About 92% of young adults believe a company’s success should be measured on more than just profit, a recent study finds.
Millennials seem to value the impact of businesses on society more than businesses leaders, according to a recent survey by Deloitte, a New York-based financial consulting firm.
An estimated 92% of Millennials say that success should be measured on more than just profits, compared with 71% of business leaders who agree, the survey of more than 1,000 Deloitte employees born after 1981 and 390 business leaders. While business leaders listed profit as the main purpose of business, Millennials listed societal development.
But while more businesses are establishing values statements, codes of conduct, commitment to sustainable practices and charitable efforts, trust in businesses has declined. In 2011, trust in business declined by about 8% in the U.S. compared to a year prior, the Deloitte report says.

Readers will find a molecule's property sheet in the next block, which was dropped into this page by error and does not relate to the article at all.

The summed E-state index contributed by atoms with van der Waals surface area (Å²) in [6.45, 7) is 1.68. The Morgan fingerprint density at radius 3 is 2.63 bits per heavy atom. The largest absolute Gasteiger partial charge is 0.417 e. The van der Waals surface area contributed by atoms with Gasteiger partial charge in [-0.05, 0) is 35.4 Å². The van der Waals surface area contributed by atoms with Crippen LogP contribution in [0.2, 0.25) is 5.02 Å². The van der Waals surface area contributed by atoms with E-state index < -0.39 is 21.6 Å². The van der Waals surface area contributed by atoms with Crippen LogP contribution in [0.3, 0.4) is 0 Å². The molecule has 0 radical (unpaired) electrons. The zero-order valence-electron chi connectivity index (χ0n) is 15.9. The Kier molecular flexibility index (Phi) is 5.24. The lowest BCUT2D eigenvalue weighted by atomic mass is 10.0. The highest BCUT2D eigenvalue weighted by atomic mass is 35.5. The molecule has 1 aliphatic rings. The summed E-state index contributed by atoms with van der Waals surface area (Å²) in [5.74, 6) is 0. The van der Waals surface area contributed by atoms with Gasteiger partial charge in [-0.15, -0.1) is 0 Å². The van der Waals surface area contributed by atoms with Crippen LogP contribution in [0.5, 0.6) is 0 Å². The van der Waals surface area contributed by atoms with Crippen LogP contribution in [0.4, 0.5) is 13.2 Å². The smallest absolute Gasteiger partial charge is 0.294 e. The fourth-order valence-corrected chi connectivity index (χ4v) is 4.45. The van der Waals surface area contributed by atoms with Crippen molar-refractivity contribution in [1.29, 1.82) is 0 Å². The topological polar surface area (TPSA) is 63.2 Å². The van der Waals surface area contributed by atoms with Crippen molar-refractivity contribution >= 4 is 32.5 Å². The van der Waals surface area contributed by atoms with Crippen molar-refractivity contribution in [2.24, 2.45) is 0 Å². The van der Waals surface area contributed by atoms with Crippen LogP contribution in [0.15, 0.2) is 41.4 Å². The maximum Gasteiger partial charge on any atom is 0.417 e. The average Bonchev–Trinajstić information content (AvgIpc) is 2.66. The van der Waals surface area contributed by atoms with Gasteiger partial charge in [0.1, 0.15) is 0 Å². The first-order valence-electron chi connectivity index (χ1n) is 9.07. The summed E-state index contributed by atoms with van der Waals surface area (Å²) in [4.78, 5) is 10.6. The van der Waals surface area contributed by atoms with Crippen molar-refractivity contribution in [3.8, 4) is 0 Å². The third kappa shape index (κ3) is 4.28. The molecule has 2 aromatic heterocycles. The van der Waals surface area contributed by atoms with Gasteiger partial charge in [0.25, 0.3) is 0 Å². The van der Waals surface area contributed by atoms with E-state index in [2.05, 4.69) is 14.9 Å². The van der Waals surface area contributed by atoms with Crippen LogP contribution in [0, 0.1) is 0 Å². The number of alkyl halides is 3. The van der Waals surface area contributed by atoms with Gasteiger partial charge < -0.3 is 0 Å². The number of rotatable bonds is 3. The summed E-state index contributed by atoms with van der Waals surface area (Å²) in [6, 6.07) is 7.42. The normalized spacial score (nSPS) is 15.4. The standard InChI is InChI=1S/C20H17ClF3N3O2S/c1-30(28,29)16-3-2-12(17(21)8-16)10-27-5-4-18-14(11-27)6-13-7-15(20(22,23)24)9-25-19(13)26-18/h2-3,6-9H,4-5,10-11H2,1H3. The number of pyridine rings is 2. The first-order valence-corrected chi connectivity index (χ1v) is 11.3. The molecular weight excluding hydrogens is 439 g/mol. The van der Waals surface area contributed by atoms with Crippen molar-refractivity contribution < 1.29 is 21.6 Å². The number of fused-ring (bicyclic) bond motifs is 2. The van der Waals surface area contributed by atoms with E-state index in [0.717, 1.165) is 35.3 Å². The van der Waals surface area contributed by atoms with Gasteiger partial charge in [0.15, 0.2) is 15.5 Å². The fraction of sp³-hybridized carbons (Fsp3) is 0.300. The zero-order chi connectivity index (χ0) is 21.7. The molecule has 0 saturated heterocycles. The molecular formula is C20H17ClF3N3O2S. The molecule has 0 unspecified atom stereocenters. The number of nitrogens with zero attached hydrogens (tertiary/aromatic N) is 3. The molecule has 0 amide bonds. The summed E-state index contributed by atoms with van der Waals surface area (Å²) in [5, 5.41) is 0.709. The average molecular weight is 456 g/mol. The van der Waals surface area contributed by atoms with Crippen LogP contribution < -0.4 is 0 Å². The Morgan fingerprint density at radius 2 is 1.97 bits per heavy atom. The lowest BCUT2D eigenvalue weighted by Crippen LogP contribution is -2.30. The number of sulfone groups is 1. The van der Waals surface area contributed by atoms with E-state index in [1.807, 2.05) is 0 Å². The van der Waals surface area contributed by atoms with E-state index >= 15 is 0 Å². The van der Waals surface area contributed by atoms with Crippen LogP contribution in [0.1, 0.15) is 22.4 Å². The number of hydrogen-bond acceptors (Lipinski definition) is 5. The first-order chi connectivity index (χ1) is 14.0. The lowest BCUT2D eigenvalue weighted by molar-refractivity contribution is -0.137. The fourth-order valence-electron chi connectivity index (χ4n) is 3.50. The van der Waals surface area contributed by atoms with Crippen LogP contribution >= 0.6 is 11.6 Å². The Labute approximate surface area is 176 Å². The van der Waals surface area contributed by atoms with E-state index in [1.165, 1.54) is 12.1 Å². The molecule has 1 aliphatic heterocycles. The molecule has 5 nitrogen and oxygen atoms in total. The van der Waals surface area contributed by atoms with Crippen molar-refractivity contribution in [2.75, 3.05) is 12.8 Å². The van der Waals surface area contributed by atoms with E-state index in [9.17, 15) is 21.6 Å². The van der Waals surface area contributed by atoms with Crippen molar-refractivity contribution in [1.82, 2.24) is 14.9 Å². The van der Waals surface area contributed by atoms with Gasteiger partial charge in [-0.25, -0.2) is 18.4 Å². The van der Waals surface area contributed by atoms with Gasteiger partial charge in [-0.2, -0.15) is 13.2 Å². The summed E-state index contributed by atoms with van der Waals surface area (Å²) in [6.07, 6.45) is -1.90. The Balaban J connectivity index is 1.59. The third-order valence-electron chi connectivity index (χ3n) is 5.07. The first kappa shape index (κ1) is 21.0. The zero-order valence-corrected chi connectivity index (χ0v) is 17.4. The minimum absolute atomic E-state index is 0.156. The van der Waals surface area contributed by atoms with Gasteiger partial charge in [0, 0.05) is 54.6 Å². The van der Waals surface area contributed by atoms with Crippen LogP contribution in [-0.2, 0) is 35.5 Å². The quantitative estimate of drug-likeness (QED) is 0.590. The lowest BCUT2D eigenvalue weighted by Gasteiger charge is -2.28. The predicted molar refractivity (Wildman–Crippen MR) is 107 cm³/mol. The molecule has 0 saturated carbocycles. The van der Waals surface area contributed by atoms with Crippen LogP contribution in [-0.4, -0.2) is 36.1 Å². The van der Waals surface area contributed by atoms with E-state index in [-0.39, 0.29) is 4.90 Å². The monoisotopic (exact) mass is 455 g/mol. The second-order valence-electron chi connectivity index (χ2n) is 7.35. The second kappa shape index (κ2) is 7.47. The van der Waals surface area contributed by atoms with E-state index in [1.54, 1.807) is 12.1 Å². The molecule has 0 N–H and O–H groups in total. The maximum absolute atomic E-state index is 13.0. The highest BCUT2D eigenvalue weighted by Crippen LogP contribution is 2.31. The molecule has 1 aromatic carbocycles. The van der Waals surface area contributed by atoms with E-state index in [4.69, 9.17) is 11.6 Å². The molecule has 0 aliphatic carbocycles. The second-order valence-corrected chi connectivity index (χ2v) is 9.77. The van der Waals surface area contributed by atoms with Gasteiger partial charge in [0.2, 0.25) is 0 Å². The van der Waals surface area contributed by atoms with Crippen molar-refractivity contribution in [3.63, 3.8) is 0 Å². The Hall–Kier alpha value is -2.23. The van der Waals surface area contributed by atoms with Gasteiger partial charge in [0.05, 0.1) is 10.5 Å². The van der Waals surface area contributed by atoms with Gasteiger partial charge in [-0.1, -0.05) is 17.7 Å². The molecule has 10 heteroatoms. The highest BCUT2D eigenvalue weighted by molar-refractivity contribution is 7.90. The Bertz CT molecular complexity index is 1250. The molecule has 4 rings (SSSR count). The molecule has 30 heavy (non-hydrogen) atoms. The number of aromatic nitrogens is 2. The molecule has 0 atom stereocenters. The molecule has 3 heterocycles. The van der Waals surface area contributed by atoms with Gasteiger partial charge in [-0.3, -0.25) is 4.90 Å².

“Clearly, the introduction of codes and traditional philanthropic practices alone has not been enough to convince wider society to trust business,” the report reads. “More is needed to restore the reputational capital of business.”
Gen Y really wants to work for a company that strives to make a positive difference in the world. They care not only about their jobs impact their own financial well being, but about how they can help their broader community. And these more socially minded workers are growing in staff ranks as the babyboomer generation, which is more independent, begins retiring.
They believe in that businesses can indeed make a difference. In fact they say they believe businesses can make a greater difference to society than the government. More than 50% of Millennials think that in the future, more than any other sector of society, business will achieve the greatest impact on solving societal challenges. Only 35% of business leaders say they agree.
In Callahan & Associates’ 4Q 2011 CUSP quarterly report on the credit union industry performance, which is set to hit the printer soon, we feature a deeper look at the impact of Gen Y’s evolving needs on credit unions. Among the many details, we’ll explore this generation’s social values and how credit union management can better attract and retain young adults in valuable staff positions.